Statistics show one in eight U.S. women will develop invasive breast cancer over the course of her lifetime.
That number hits much too close to home for Judy Rathjen.
Rathjen, a supervisor in the business office at Methodist Hospitals, had breast cancer. Her mother has ovarian cancer, her paternal grandmother had breast cancer and a sister had uterine cancer. “I didn't know ovarian and breast cancer are linked,” she says.
Rathjen, 54, was diagnosed with Stage 1 breast cancer in January 2007. “I had a spot on my mammogram four years prior to that, and it was being watched,” she says.
When technology improved, the digital mammography helped doctors determine it was something more serious. "I didn't think it would happen to me, because they were watching it," Rathjen says.
Her grandmother was diagnosed before age 40. “From what I've read, [if you're] under 40 or 50, there's more chance of it being hereditary,” Rathjen says. But genetic testing did not turn up abnormalities, she says.
Local geneticist Dr. Janice Zunich says familial links to breast cancer have been studied since the 1800s. Physician Paul Broca wrote the first report of familial breast cancer after taking a look at cancer in his wife's family, when she was diagnosed with early-onset breast cancer. “Four generations of breast cancer could be identified,” Zunich notes.
Cancer can be labeled sporadic or hereditary. Most are sporadic. “But there is a subset, about 5 percent, that have a hereditary component,” she says.
The average age a person is diagnosed with sporadic breast cancer is 61. For hereditary breast cancer, the average age is 42. Multiple factors cause doctors to suspect heredity may be a role, Zunich says. “Did she get it before 50? Was it bilateral [in both breasts]? Did she have more than one tumor?” she says.
Family history, having a male relative with breast cancer or being a member of certain ethnic groups are other factors taken into account. “If you can identify a woman who might be at increased risk, what does that mean?” she says. “It depends which gene the mutation is in.”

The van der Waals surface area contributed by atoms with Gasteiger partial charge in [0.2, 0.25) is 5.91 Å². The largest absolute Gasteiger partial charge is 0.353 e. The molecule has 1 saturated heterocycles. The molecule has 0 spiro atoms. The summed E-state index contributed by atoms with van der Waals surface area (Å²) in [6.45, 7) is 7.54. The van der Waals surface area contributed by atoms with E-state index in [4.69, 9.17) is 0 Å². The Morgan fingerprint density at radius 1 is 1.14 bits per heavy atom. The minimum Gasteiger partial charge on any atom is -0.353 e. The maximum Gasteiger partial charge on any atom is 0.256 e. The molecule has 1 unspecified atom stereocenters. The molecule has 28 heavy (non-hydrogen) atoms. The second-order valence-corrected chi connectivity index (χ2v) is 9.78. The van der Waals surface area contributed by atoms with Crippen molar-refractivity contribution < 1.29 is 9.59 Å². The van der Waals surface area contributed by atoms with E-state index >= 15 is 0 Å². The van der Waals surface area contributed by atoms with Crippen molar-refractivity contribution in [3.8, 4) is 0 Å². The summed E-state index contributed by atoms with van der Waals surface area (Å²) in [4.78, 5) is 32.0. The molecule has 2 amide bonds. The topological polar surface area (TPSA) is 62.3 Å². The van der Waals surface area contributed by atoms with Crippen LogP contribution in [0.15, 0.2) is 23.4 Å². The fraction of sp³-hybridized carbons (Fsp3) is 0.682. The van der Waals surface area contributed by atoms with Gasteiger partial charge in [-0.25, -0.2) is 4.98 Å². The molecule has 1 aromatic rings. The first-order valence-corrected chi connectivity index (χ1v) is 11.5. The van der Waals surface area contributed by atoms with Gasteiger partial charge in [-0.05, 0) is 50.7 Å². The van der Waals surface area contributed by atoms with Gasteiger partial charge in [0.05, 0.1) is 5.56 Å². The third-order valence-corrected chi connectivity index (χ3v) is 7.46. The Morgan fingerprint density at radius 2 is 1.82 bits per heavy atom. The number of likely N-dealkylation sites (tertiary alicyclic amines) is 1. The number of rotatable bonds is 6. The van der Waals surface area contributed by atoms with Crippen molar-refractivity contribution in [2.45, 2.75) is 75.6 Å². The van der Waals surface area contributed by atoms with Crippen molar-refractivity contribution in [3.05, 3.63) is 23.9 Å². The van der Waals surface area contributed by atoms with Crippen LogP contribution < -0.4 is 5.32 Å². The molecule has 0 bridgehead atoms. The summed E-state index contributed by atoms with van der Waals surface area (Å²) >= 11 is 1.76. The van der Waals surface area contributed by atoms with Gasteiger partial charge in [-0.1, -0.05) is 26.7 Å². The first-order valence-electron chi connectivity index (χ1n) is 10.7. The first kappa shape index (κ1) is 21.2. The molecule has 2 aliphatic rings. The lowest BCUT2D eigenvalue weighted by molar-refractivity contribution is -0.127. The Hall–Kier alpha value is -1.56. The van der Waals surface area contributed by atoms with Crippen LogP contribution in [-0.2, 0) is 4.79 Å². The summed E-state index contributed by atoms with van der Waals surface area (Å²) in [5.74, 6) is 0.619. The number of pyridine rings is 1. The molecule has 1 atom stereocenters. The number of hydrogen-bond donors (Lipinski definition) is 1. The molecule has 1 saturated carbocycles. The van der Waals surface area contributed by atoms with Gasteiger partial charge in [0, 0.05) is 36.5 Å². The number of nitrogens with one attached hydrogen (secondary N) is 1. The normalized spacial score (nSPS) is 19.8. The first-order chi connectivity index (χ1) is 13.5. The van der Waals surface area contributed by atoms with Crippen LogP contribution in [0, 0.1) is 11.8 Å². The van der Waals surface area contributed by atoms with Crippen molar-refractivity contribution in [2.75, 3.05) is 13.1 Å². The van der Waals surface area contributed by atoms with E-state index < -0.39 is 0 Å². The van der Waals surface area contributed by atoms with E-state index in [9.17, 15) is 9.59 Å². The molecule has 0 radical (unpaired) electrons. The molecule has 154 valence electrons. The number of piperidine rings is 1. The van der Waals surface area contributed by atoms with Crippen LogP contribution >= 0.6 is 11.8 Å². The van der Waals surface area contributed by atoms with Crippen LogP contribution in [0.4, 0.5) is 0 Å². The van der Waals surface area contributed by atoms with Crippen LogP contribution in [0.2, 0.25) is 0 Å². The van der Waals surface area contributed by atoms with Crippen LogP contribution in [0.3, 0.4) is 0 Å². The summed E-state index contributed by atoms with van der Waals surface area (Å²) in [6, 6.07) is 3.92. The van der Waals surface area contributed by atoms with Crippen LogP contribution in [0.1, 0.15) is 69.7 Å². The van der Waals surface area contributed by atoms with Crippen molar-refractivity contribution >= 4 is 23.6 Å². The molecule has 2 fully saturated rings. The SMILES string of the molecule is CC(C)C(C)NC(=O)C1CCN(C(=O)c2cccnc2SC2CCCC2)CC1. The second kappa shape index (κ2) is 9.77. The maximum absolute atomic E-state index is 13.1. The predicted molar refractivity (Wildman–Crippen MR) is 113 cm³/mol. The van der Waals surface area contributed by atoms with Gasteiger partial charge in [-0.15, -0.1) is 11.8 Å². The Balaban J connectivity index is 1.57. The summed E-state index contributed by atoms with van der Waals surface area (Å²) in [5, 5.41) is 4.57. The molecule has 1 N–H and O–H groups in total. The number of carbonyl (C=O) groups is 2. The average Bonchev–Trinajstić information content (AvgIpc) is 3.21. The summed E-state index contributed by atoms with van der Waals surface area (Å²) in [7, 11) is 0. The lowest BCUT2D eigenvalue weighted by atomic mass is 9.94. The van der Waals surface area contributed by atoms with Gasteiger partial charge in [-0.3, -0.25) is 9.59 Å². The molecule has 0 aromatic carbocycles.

The BRCA1 gene was sequenced in 1994 and the BRCA2 gene was sequenced in 1995. Women with a BRCA1 mutation have a 65 percent risk of getting breast cancer and 40 percent risk of ovarian cancer by age 70. Women with a BRCA2 mutation have a 45 percent chance of breast cancer and 11 percent chance for ovarian cancer by age 70, Zunich says.
Once the genes were sequenced, those in the medical field initially thought that BRCA1 and BRCA2 accounted for about 75 percent of hereditary breast and ovarian cancer. "Now we know that is most likely not the case and that maybe only 25 percent of hereditary breast/ovarian cancer is the result of mutations in these two genes," Zunich says.
As technology improves, so does testing. “We've gone from looking at two genes to adding another fourteen,” she says.
Those other fourteen genes may be responsible for another 12 to 30 percent of hereditary breast and ovarian cancer families. "That means there will still be families, even if they test all the genes we currently offer, who will not have an answer," Zunich says. "The benefit of finding a mutation is that the information can help us manage the patient [providing appropriate therapies and recommendations for surveillance] and also provide relatives at risk with the option of determining if they are also carriers of the same mutation. If so, they can have increased surveillance and options of prophylactic surgery. If not, routine surveillance [recommendations for the general population] would be indicated."
Having a mutation in BRCA1 or BRCA2 does not mean a person will definitely develop a malignancy, but carrying that mutation certainly increases the risks of developing breast or ovarian cancer, she says.
BRCA2 mutations have shown up in familial pancreatic cancers, some early-onset melanoma as well as prostate, colon and bile duct cancer, Zunich says.